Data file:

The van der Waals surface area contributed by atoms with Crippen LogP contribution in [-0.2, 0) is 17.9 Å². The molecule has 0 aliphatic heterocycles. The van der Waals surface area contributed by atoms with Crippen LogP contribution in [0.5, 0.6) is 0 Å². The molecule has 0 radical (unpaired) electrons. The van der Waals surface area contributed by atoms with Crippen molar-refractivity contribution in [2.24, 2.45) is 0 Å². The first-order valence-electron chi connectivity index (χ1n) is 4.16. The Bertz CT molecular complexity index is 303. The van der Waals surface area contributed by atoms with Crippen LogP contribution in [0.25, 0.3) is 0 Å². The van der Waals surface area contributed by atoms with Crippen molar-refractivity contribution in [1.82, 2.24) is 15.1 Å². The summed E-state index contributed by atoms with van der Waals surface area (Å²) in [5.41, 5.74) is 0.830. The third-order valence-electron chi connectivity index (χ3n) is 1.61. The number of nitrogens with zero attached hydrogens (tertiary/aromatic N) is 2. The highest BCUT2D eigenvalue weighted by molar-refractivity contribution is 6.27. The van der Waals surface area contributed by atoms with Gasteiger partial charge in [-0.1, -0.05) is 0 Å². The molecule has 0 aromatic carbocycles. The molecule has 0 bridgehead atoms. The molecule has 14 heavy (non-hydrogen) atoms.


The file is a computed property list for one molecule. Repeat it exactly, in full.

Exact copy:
The van der Waals surface area contributed by atoms with Crippen LogP contribution in [-0.2, 0) is 17.9 Å². The molecule has 0 aliphatic heterocycles. The van der Waals surface area contributed by atoms with Crippen LogP contribution in [0.5, 0.6) is 0 Å². The molecule has 0 radical (unpaired) electrons. The van der Waals surface area contributed by atoms with Crippen molar-refractivity contribution in [2.24, 2.45) is 0 Å². The first-order valence-electron chi connectivity index (χ1n) is 4.16. The Bertz CT molecular complexity index is 303. The van der Waals surface area contributed by atoms with Crippen LogP contribution in [0.25, 0.3) is 0 Å². The van der Waals surface area contributed by atoms with Crippen molar-refractivity contribution in [1.82, 2.24) is 15.1 Å². The summed E-state index contributed by atoms with van der Waals surface area (Å²) in [5.41, 5.74) is 0.830. The third-order valence-electron chi connectivity index (χ3n) is 1.61. The number of nitrogens with zero attached hydrogens (tertiary/aromatic N) is 2. The highest BCUT2D eigenvalue weighted by molar-refractivity contribution is 6.27. The van der Waals surface area contributed by atoms with Gasteiger partial charge in [-0.1, -0.05) is 0 Å². The molecule has 0 aromatic carbocycles. The molecule has 0 bridgehead atoms. The molecule has 14 heavy (non-hydrogen) atoms.